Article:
Coming to our voices
Meet the two young drivers of change in Cambodia
By: Mr. Chum Chhean, Programme Coordinator, Non-Timber Forest Products (NTFP)
In this story, we are excited to share the journey of two youth ambassadors who are inspiring change in this community. They are Keo Bopha and Nib BebNai. They are both part of the Ending child marriage in Ratanakiri province project in Cambodia that is being implemented by Non-Timber Forest Product (NTFP) under the coordination of Child Rights Coalition Cambodia (CRC-Cambodia)a Voice influencing grantee in Cambodia.
Koah Peak village located in Koah Peak commune, VoeunSai district northeast is home to 1661 people with the majority belonging to the KanChok ethnic community. The main economic activities of the community are domestic farming and livestock keeping. There is limited access to information and education and this has led to the rising cases of child marriages as well as school dropouts.
Meet Keo Bopha
In the same commune, Keo Bopha from the ethnic community of Tampoun is the current youth representative of yet another all girl-led group. Prior to stepping up to her current role, knowledge of child marriage, teenage pregnancy, and its negative consequences were still new to her. With the assistance of the team, she is now conversant with the issues and takes the lead in facilitating child-club meetings, awareness-raising of prevention, intervention, and reducing early/child marriage in the community as well as other activities.
After this project came to my community, I noticed that many of the young people and elders had a lot of insight into the consequences of child marriage. They talked about the negative impact of child marriage and teenage pregnancy. For the elders, it was about prioritising their children’s education as it is a long term investment. Also, negative stereotypes such as fear of their girl becoming older and getting no attention from boys, and keeping their children at home to work instead of going to school are reducing. So far, some of them talk about the negative consequences of child marriage when they have meetings and have joined in the campaign. From the children’s and youth’s side, there is also an understanding of child marriage and teenage pregnancy, the consequences, and cut-offs. Most children are committed to delaying their marriage at a young age fand are role models in the community.Says Bopha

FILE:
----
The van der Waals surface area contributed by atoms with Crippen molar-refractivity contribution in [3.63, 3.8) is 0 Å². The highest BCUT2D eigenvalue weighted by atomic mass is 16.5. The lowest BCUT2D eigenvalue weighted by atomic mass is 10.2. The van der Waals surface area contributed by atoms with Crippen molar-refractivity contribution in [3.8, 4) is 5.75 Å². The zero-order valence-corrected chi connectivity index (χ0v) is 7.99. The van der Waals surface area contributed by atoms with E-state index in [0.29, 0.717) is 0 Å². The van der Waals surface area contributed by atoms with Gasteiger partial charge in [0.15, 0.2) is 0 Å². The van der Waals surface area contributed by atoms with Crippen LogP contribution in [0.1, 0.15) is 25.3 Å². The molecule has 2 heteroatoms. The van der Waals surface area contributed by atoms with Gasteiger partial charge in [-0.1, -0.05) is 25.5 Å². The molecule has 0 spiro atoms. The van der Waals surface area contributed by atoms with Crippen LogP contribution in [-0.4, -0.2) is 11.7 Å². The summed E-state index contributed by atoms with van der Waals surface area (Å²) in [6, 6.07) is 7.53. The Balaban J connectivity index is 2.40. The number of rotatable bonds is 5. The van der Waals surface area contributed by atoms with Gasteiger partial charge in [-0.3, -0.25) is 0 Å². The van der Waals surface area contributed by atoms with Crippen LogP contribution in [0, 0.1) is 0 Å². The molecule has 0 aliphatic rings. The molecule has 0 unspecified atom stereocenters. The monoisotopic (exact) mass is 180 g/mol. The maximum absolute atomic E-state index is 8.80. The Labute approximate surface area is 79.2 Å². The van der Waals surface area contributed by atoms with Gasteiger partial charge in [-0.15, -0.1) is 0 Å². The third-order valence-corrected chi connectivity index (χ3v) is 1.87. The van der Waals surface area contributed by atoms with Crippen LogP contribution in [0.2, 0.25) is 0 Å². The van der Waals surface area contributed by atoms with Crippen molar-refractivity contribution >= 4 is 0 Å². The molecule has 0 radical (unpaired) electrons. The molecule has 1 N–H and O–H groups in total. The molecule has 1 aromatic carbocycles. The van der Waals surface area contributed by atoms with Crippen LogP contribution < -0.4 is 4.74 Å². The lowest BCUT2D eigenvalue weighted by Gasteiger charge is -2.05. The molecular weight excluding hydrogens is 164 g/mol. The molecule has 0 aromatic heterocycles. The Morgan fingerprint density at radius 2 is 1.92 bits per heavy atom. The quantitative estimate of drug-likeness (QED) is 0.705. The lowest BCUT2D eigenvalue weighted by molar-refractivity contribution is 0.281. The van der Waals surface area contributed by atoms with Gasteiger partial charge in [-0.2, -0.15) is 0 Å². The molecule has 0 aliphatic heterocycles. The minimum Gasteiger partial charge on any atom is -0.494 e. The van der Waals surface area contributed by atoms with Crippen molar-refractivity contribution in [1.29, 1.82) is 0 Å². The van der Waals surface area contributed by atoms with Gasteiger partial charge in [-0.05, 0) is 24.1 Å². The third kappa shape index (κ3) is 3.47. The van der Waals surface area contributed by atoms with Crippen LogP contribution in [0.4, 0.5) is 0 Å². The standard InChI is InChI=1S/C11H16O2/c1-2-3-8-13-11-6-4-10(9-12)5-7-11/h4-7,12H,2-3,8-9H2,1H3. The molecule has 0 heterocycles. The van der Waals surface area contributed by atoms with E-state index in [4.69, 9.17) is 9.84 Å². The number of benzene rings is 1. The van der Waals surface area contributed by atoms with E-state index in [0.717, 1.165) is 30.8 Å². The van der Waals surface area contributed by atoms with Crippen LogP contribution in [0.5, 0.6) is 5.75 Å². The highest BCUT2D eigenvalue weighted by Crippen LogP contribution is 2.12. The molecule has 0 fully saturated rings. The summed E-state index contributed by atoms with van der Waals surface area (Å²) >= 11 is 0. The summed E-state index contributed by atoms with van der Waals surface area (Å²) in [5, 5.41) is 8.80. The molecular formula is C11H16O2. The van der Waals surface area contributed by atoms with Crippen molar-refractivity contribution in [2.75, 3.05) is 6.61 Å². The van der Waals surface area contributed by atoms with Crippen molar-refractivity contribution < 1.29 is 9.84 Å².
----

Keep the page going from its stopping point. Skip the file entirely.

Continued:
Meet Nib BebNai
Nib BebNai, a young man from a family of six stood up to the occasion of being the youth representative of an all girl-led group. As a youth activist, he is driven by the desire for positive change by seeking intervention from local authorities over the challenges faced by the youth and girls.
The thing I am most proud of is being able to support my team members to lobby local authorities and community members to take part in strengthening law enforcement and address our concerns. Furthermore, community youth’s voice has been improved by collaboration, support, and respect from the village. Also, the commune authorities have provided the youth with opportunities to join the meetings where they shared all information regarding child rights.Says BebNai
In his journey, BebNai has been able to work with his friends and community members in mapping out areas of concern before engaging with local government and other stakeholders. His work does not end there. He always follows up on responses from the authority which has strengthened his skills in lobbying and advocacy. This has been reflected in his communities’ involvement in wanting to change as they have seen their cases being handled by authorities.
Nowadays, our community has a better understanding of child rights and marriage law. They participate in prevention and intervention of early child marriages through collaboration with adolescents and girl-led groups.Adds BebNai
As these two trailblazers continue to push for the best for themselves and their community, we hope that their desire and journey motivates you to go out and start lobbying for change.